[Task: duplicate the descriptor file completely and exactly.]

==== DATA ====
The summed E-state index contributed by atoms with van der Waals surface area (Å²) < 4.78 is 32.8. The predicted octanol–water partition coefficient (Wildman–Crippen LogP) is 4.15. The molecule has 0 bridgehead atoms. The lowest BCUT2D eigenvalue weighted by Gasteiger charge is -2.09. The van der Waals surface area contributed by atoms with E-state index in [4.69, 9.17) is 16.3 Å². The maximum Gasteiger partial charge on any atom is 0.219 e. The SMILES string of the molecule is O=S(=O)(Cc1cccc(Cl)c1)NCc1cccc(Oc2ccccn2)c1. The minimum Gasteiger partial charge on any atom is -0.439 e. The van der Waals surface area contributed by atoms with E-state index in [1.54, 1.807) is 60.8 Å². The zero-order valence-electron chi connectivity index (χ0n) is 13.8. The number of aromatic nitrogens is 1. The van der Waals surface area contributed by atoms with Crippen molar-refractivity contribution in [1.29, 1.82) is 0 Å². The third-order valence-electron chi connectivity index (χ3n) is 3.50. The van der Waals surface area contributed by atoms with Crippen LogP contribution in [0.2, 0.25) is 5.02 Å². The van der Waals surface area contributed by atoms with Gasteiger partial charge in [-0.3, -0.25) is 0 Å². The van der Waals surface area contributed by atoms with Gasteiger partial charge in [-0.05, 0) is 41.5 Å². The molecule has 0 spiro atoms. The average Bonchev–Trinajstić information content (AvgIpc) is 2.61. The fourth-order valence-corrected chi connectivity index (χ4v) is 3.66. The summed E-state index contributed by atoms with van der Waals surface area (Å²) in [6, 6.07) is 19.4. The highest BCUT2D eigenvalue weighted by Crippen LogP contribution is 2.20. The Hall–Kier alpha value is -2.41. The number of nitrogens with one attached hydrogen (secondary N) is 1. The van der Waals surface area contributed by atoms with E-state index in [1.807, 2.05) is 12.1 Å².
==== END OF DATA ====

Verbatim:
The summed E-state index contributed by atoms with van der Waals surface area (Å²) < 4.78 is 32.8. The predicted octanol–water partition coefficient (Wildman–Crippen LogP) is 4.15. The molecule has 0 bridgehead atoms. The lowest BCUT2D eigenvalue weighted by Gasteiger charge is -2.09. The van der Waals surface area contributed by atoms with E-state index in [4.69, 9.17) is 16.3 Å². The maximum Gasteiger partial charge on any atom is 0.219 e. The SMILES string of the molecule is O=S(=O)(Cc1cccc(Cl)c1)NCc1cccc(Oc2ccccn2)c1. The minimum Gasteiger partial charge on any atom is -0.439 e. The van der Waals surface area contributed by atoms with E-state index in [1.54, 1.807) is 60.8 Å². The zero-order valence-electron chi connectivity index (χ0n) is 13.8. The number of aromatic nitrogens is 1. The van der Waals surface area contributed by atoms with Crippen molar-refractivity contribution in [1.29, 1.82) is 0 Å². The third-order valence-electron chi connectivity index (χ3n) is 3.50. The van der Waals surface area contributed by atoms with Crippen LogP contribution in [0.2, 0.25) is 5.02 Å². The van der Waals surface area contributed by atoms with Gasteiger partial charge in [-0.3, -0.25) is 0 Å². The van der Waals surface area contributed by atoms with Gasteiger partial charge in [-0.05, 0) is 41.5 Å². The molecule has 0 spiro atoms. The average Bonchev–Trinajstić information content (AvgIpc) is 2.61. The fourth-order valence-corrected chi connectivity index (χ4v) is 3.66. The summed E-state index contributed by atoms with van der Waals surface area (Å²) in [6, 6.07) is 19.4. The highest BCUT2D eigenvalue weighted by Crippen LogP contribution is 2.20. The Hall–Kier alpha value is -2.41. The number of nitrogens with one attached hydrogen (secondary N) is 1. The van der Waals surface area contributed by atoms with E-state index in [1.807, 2.05) is 12.1 Å².